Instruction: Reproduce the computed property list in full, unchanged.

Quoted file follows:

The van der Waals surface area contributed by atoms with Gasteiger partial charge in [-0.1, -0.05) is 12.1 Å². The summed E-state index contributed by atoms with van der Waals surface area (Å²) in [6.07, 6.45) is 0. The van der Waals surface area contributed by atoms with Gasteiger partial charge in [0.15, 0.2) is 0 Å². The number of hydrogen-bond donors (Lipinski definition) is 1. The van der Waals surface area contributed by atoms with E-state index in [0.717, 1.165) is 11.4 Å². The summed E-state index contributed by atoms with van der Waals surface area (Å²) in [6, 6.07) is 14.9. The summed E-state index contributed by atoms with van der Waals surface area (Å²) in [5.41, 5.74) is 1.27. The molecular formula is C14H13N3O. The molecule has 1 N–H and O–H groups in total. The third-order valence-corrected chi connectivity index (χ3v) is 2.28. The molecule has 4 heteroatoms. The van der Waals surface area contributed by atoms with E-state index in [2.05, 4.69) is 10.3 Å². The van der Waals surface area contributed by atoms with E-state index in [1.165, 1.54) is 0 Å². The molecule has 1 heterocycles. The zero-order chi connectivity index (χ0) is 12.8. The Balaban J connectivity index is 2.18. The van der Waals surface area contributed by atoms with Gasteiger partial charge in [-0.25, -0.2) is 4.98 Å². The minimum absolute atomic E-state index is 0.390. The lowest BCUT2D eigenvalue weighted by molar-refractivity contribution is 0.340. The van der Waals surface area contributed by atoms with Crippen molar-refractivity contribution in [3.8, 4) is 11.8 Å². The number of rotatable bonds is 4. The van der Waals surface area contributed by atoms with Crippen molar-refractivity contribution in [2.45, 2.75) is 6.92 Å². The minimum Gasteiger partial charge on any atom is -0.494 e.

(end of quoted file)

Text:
The van der Waals surface area contributed by atoms with Gasteiger partial charge in [-0.1, -0.05) is 12.1 Å². The summed E-state index contributed by atoms with van der Waals surface area (Å²) in [6.07, 6.45) is 0. The van der Waals surface area contributed by atoms with Gasteiger partial charge in [0.15, 0.2) is 0 Å². The number of hydrogen-bond donors (Lipinski definition) is 1. The van der Waals surface area contributed by atoms with E-state index in [0.717, 1.165) is 11.4 Å². The summed E-state index contributed by atoms with van der Waals surface area (Å²) in [6, 6.07) is 14.9. The summed E-state index contributed by atoms with van der Waals surface area (Å²) in [5.41, 5.74) is 1.27. The molecular formula is C14H13N3O. The molecule has 1 N–H and O–H groups in total. The third-order valence-corrected chi connectivity index (χ3v) is 2.28. The molecule has 4 heteroatoms. The van der Waals surface area contributed by atoms with E-state index in [2.05, 4.69) is 10.3 Å². The van der Waals surface area contributed by atoms with E-state index in [1.165, 1.54) is 0 Å². The molecule has 1 heterocycles. The zero-order chi connectivity index (χ0) is 12.8. The Balaban J connectivity index is 2.18. The van der Waals surface area contributed by atoms with Gasteiger partial charge in [-0.25, -0.2) is 4.98 Å². The minimum absolute atomic E-state index is 0.390. The lowest BCUT2D eigenvalue weighted by molar-refractivity contribution is 0.340. The van der Waals surface area contributed by atoms with Crippen molar-refractivity contribution in [3.8, 4) is 11.8 Å². The number of rotatable bonds is 4. The van der Waals surface area contributed by atoms with Crippen molar-refractivity contribution in [2.45, 2.75) is 6.92 Å². The minimum Gasteiger partial charge on any atom is -0.494 e.